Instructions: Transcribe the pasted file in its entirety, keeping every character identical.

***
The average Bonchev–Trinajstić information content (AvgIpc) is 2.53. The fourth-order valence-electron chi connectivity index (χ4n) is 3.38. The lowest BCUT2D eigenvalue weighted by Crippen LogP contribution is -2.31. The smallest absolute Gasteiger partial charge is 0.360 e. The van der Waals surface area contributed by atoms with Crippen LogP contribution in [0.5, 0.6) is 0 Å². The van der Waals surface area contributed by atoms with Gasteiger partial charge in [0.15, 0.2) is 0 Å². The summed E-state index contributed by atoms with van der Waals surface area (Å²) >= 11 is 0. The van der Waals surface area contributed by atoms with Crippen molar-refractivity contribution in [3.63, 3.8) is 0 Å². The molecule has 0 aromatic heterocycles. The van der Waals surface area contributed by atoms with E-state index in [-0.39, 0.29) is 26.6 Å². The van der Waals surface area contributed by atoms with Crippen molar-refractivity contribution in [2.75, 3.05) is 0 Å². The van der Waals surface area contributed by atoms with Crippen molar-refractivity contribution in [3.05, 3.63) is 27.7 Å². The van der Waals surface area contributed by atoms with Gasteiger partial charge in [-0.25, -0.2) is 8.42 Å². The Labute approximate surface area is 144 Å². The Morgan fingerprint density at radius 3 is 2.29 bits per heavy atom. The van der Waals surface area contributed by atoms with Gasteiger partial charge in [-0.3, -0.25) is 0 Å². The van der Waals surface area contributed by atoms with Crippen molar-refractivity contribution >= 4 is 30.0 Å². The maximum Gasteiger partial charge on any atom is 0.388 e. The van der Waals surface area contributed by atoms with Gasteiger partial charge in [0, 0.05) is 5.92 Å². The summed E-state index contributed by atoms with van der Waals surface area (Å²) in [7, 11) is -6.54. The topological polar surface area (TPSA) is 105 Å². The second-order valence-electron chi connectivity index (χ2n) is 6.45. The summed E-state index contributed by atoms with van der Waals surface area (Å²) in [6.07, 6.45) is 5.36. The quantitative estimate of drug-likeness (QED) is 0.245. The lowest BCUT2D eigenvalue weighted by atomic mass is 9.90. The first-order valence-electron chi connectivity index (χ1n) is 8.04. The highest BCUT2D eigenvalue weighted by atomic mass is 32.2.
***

The average Bonchev–Trinajstić information content (AvgIpc) is 2.53. The fourth-order valence-electron chi connectivity index (χ4n) is 3.38. The lowest BCUT2D eigenvalue weighted by Crippen LogP contribution is -2.31. The smallest absolute Gasteiger partial charge is 0.360 e. The van der Waals surface area contributed by atoms with Crippen LogP contribution in [0.5, 0.6) is 0 Å². The van der Waals surface area contributed by atoms with Gasteiger partial charge in [0.15, 0.2) is 0 Å². The summed E-state index contributed by atoms with van der Waals surface area (Å²) >= 11 is 0. The van der Waals surface area contributed by atoms with Crippen molar-refractivity contribution in [3.63, 3.8) is 0 Å². The molecule has 0 aromatic heterocycles. The van der Waals surface area contributed by atoms with E-state index in [-0.39, 0.29) is 26.6 Å². The van der Waals surface area contributed by atoms with Crippen molar-refractivity contribution in [2.75, 3.05) is 0 Å². The van der Waals surface area contributed by atoms with Crippen molar-refractivity contribution in [3.05, 3.63) is 27.7 Å². The van der Waals surface area contributed by atoms with Gasteiger partial charge in [-0.25, -0.2) is 8.42 Å². The Labute approximate surface area is 144 Å². The Morgan fingerprint density at radius 3 is 2.29 bits per heavy atom. The van der Waals surface area contributed by atoms with Gasteiger partial charge in [-0.3, -0.25) is 0 Å². The van der Waals surface area contributed by atoms with Crippen molar-refractivity contribution >= 4 is 30.0 Å². The maximum Gasteiger partial charge on any atom is 0.388 e. The van der Waals surface area contributed by atoms with Gasteiger partial charge in [0, 0.05) is 5.92 Å². The summed E-state index contributed by atoms with van der Waals surface area (Å²) in [7, 11) is -6.54. The topological polar surface area (TPSA) is 105 Å². The second-order valence-electron chi connectivity index (χ2n) is 6.45. The summed E-state index contributed by atoms with van der Waals surface area (Å²) in [6.07, 6.45) is 5.36. The quantitative estimate of drug-likeness (QED) is 0.245. The lowest BCUT2D eigenvalue weighted by atomic mass is 9.90. The first-order valence-electron chi connectivity index (χ1n) is 8.04. The highest BCUT2D eigenvalue weighted by atomic mass is 32.2.